Roch Maroc Kabore was sworn-in on Tuesday as president of Burkina Faso - the counrty’s first leader in almost three decades to come to power in democratic elections.
The swearing-in the ceremony organised at an indoor stadium in Burkina Faso's capital Ouagadougou was a historic moment in the transition to democracy of the West African country after longtime autocratic leader Blaise Compaore was ousted from last year.
Kabore, who was the candidate of People's Movement for Progress, was elected on November 29 this year after receiveing 53 percent of the vote in the first round.
"I take this opportunity to institute a rich social dialogue with the Burkinabe people so that together we can break the chains of misery and make a strong dignified and respected nation," President Kabore said at the swearing-in ceremony.
More than 5,000 people, including many West African presidents, attended the ceremony and watched Kabore's speech.
Kabore also said, "I would like to issue an appeal for more substantial partnership from the international community and financial and economic partners for the efforts to kick-start the economy and improve our country's governance."
Burkina Faso was ruled for 27 years by Blaise Compaore. In October 2014 Compaore was forced to resign by a huge nationwide uprising when he sought to change the constitution to stay in power for longer.
The nationwide uprising inspired many protests across Africa such as Rwanda, Congo Republic and Burundi where presidents have changed their countries' constitutions to extend of their presidency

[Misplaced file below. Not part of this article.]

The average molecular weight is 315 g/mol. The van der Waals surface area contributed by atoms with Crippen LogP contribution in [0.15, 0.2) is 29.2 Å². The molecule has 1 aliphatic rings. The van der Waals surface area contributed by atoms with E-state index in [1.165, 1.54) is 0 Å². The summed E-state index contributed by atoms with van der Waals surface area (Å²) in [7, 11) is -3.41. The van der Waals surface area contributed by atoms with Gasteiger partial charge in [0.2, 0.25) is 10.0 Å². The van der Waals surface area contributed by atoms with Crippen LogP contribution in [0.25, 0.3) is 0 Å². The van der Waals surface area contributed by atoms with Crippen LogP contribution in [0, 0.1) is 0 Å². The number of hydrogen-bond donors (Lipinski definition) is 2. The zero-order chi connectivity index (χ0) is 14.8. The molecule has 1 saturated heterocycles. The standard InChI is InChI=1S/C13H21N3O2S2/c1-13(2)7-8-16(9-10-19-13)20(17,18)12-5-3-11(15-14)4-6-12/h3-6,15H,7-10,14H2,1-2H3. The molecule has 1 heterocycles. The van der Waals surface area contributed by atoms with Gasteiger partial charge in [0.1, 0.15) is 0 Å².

Many of Burkina Faso’s leaders since independence from France in 1960 came to power by army coups, including Compaore in 1987.
After the succesful uprising against Compaore, a transitional government led by interim President Michel Kafando governed Burkina Faso in order to organise free democratic elections for the first time in decades.
Elite presidential guards, known for their close ties to Blaise Compaore, staged a short-lived coup in September 2015 which failed shortly afterwards. The leader of the army coup, General Gilbert Diendere, was then charged with destabilising internal security, causing international injury, international destruction of property and murder.
General Diendere was also charged with the 1987 assassination of former President Thomas Sankara, which is one of the most high-profile killings in Africa's post-independence history.